Using Aperture to Combat Background Clutter
Aperture can also be used to blur out unwanted clutter in the background - no more laundry and kids toys in your shots! Check out the examples photos in this article.
Sharp all the way
Set the Aperture to a high number - from 7 and above. This should land you with a very wide depth of field, in other words your photos should be sharp back to front. Traditionally this is a setting used by landscape photographers but as a dog photographer you might want to use a higher f-number for photos of dogs playing, running, or lounging in the shade with their pals.
In low light conditions, or with fast moving pooches, you might still find that you end up with a little blur where you don't want it - but that's a whole new lesson all together.
If you don't have a fancy D-SLR camera, you can still achieve some of these results. For a small aperture number, look for an automatic setting called 'portrait'. Its usually indicated by an icon looking like a lady wearing a big hat and it's a setting that should blur out the background nicely. For a big aperture number look for a setting called 'landscape', usually indicated by an icon looking like a mountain.
Have you used Aperture to create a stunning doggie portrait, or a creative dog pic, intentionally or not? Tell me about it!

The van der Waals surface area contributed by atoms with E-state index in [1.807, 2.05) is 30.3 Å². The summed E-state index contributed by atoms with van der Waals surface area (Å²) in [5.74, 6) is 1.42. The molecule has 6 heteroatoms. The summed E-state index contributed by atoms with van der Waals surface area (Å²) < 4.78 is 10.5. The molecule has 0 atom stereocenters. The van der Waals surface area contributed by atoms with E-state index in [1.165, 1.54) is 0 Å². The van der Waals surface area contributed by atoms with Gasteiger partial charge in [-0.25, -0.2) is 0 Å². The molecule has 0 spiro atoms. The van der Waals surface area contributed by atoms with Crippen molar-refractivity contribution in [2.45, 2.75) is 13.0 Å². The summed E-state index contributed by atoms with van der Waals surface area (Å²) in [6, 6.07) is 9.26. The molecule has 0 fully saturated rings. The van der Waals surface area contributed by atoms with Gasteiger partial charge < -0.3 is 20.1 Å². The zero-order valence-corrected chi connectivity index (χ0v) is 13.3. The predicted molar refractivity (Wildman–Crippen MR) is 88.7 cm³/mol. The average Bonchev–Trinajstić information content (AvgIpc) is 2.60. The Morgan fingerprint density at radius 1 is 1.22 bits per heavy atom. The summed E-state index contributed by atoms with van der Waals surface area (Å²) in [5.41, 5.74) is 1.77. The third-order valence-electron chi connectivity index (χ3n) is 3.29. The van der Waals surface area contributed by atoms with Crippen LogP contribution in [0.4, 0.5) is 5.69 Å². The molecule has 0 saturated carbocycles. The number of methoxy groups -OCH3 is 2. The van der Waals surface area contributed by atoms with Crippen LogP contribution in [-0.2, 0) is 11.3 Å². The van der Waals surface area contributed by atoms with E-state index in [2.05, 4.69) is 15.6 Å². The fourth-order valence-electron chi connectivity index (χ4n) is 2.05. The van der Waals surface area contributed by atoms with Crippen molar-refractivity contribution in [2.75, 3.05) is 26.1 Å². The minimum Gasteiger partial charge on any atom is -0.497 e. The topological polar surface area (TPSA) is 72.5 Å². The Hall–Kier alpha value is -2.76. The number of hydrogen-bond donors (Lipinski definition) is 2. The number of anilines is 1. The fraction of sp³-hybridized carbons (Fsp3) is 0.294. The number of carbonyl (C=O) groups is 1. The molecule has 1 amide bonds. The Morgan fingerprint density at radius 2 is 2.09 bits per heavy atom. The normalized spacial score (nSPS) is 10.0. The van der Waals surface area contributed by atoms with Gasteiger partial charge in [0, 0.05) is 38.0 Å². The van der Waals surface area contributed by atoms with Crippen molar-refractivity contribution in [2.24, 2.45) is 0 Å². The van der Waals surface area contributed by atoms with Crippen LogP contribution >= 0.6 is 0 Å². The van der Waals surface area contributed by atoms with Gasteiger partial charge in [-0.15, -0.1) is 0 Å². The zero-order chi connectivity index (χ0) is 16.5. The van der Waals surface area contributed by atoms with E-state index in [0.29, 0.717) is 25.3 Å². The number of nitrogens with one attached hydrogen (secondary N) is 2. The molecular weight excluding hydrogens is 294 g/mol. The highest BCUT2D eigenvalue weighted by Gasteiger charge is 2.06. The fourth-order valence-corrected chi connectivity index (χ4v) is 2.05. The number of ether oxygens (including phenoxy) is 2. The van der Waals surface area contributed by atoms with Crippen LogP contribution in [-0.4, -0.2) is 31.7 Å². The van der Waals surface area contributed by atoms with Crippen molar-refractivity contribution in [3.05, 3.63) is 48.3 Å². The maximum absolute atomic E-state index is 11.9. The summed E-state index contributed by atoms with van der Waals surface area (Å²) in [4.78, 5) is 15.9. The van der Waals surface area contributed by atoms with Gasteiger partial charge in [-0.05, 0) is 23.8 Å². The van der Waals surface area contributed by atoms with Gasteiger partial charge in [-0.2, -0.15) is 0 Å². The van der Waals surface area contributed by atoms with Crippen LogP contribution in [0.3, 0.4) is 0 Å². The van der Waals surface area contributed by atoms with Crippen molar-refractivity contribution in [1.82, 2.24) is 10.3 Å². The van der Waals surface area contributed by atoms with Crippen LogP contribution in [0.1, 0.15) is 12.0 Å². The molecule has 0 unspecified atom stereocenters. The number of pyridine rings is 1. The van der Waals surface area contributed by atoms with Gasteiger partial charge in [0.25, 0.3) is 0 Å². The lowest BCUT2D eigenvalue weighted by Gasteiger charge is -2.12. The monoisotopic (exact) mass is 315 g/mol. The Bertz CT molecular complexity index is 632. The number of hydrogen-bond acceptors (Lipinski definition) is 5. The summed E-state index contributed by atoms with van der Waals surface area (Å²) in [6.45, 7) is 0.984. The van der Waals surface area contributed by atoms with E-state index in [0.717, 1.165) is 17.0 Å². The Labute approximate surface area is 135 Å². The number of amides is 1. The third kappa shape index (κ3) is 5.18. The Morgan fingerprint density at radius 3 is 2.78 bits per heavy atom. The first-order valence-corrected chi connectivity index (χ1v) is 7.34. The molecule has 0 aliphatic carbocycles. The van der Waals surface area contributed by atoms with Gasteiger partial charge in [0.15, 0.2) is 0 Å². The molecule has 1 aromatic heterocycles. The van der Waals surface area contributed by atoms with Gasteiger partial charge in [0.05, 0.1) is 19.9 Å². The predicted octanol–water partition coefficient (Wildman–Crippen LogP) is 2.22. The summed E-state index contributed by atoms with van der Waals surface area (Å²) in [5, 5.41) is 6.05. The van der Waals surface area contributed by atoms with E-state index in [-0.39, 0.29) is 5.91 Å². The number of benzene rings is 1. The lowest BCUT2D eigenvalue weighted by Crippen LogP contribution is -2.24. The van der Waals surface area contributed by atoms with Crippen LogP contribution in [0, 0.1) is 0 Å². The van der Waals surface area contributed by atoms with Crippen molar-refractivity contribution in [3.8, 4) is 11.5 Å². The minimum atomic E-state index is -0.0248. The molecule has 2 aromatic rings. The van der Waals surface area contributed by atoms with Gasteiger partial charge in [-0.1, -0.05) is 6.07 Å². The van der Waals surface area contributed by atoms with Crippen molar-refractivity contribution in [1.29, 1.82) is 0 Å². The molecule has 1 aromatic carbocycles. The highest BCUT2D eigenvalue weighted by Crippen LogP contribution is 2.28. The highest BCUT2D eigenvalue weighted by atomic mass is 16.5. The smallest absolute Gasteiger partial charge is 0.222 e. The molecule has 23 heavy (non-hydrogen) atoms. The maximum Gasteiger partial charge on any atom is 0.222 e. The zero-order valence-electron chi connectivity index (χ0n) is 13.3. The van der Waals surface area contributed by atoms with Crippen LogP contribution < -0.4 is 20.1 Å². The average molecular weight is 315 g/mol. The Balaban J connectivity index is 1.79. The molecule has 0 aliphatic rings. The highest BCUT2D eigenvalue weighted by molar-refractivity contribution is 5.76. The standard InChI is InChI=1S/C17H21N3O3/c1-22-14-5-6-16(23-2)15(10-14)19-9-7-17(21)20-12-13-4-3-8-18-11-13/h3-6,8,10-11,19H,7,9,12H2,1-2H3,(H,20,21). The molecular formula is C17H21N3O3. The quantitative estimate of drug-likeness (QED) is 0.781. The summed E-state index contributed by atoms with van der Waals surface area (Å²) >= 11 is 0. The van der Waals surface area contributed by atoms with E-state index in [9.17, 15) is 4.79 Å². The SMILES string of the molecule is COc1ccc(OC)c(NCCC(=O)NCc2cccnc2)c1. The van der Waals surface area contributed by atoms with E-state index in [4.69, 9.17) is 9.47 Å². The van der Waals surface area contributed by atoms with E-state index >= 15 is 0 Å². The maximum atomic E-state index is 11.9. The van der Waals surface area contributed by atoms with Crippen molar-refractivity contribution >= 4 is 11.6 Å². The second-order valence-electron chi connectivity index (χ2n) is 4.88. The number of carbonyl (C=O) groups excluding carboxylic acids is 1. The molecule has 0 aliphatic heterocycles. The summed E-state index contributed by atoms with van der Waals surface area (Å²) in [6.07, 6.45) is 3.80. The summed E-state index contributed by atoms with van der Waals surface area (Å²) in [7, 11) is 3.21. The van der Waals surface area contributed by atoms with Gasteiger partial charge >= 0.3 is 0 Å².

No u on January 22, 2020:
firstname.lastname@example.org on December 11, 2018:
I enjoy learning from you why because i am using D 30001 but i know nothing about the setting of aperture, and from your teaching i could set it now so thanks.
Traci on July 04, 2015:
I know that this is an older post but I just had to tell you how helpful it was. I am trying to improve the photos I take of my foster dogs. Great info and explained in a useful way.
efren ene l0pez on November 10, 2014:
interesting and useful at all are your articles on how to inprove photography.thanks for the tips on how to use aperture to create real good pictures.
CarNoobz from USA on February 06, 2013:
Another great way to get that nice blurred background is to simply use a longer lens. A 200 mm lens at f/5.6 and shooting from farther away can look just as good if not better than an 18 mm wide angle lens at f/ 2.8.
Also, I've found that using a macro of any focal length can make a difference too. I have a Sigma 18-50 mm macro, and it blurs out the background really well, especially when shooting only inches away from the subject.
But of course, nothing beats a fast 50 mm or 85 mm at f/1 or 1.8.
Linda Liebrand (author) from San Francisco on January 05, 2013:
Thanks for reading my hub about dog photography Peggy. Aperture priority is my favourite setting as it gives such creative control of your d-slr.
Sally Gulbrandsen from Norfolk on January 04, 2013:
Interesting and informative hub with some lovely images, thanks for sharing
Peggy Woods from Houston, Texas on January 04, 2013:
I need to use the portrait setting more. Thanks for the demo with your cute dog as subject matter. The blurring of the background can be a real plus in many instances as you demonstrated. Up, useful and interesting votes and will share with my followers. Thanks for the camera training tips.